And I heard about Aldous Huxley. I don’t think I ever met him, nor did I read his book, but I wanted to. (Huxley’s After Many a Summer Dies The Swan was considered a parody on life at San Simeon).

When W.R. was really interested in something, he would go in heart and soul. Not just a little bit, but all. He did the same with my pictures as he did with his newspapers. He never made the remark, “I feel the pulse of the public.” He seemed to know what the public would like, and he opposed anything that mothers wouldn’t bring their children to see. He wanted nice, clean, honest pictures.

He wanted me to keep my career. He had signs all over New York City and pictures in the papers, and I was always meeting people. I thought it got to be a little bit too much, but W.R. didn’t.

I said, “Maybe somebody else could do it, somebody who has talent.” But the way he advertised me, I don’t think anybody could. I said, “This is irritating to the general public. They read it, and then they go see the picture, and they think it isn’t what they thought they were going to see.” But I couldn’t stop him.

In New York City there were big signs, blocks and blocks of signs, and people got so tired of the name Marion Davies that they would actually insult me. W.R. thought he was building up a star. He saw me, in all his good faith, as an actress, or that I had the ability to be one.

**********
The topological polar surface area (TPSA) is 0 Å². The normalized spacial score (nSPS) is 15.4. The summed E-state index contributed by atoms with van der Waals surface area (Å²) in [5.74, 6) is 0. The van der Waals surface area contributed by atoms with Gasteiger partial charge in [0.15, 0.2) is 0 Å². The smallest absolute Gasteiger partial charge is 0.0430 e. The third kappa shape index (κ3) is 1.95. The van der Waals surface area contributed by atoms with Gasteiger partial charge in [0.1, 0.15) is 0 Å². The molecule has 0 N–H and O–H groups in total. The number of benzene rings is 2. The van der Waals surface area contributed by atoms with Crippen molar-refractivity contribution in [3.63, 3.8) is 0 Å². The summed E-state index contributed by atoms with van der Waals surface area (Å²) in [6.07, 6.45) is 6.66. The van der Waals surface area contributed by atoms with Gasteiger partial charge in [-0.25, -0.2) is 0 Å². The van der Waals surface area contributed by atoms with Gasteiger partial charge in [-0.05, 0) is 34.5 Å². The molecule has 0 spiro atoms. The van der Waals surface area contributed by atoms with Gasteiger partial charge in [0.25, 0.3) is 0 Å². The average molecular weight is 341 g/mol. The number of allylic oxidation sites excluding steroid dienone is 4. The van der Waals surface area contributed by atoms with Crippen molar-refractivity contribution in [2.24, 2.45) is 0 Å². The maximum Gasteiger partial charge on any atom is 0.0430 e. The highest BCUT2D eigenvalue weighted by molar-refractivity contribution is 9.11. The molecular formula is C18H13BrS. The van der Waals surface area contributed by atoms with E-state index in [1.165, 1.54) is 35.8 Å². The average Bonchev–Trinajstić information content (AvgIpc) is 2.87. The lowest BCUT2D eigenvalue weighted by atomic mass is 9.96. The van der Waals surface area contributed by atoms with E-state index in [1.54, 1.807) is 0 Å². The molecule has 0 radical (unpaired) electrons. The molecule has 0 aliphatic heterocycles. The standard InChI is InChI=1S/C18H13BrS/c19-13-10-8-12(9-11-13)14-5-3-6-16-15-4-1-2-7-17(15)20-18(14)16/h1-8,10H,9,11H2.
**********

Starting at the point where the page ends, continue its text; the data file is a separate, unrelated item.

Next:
I hope, before he died, he found out I wasn’t. Still, I think he thought I was.

Marion Davies
Beverly Hills, California, 1951.

--Reg Hartt

6:54 PM  
Blogger Filmfanman said...

So Marion Davies wasn't qualified to give an opinion on 'Citizen Kane', as she had never seen the film, and had avoided seeing it. She still makes an interesting comment.

"Ignore it and it goes away" - that's the way it used to be with all media before the internet. Especially if the copyright holders would have it so!
Now media products like movies and music and news articles never "go away", they only become "tough to find online".
"Ignore it and it becomes tough to find online" - sadly that just doesn't have the same ring to it.

By the way - happy new year to all reading this!

7:30 AM  
Blogger DBenson said...

Davies's reputation has been upgraded in recent years, thanks to increased exposure of her comedy work. She was out of the game by the time of "Citizen Kane", but away from Hearst's overblown dramas she was successful.

On an impulse, revisited "The Golden Age of Comedy" yesterday. Will probably be digging into your archived posts about Youngson's work later. And a timely reminder to everybody here to take a look at all the good stuff posted at Greenbriar before they discovered it.

3:27 PM  
Blogger John McElwee said...

Thanks very much for making that suggestion, Donald. The Archive and search options are wide open 24/7, covering 2,378 columns published since 12/29/2005.

Happy New Year to you and all readers of Greenbriar, and especially those who have been so generous as to leave comments over these past seventeen years.

4:12 PM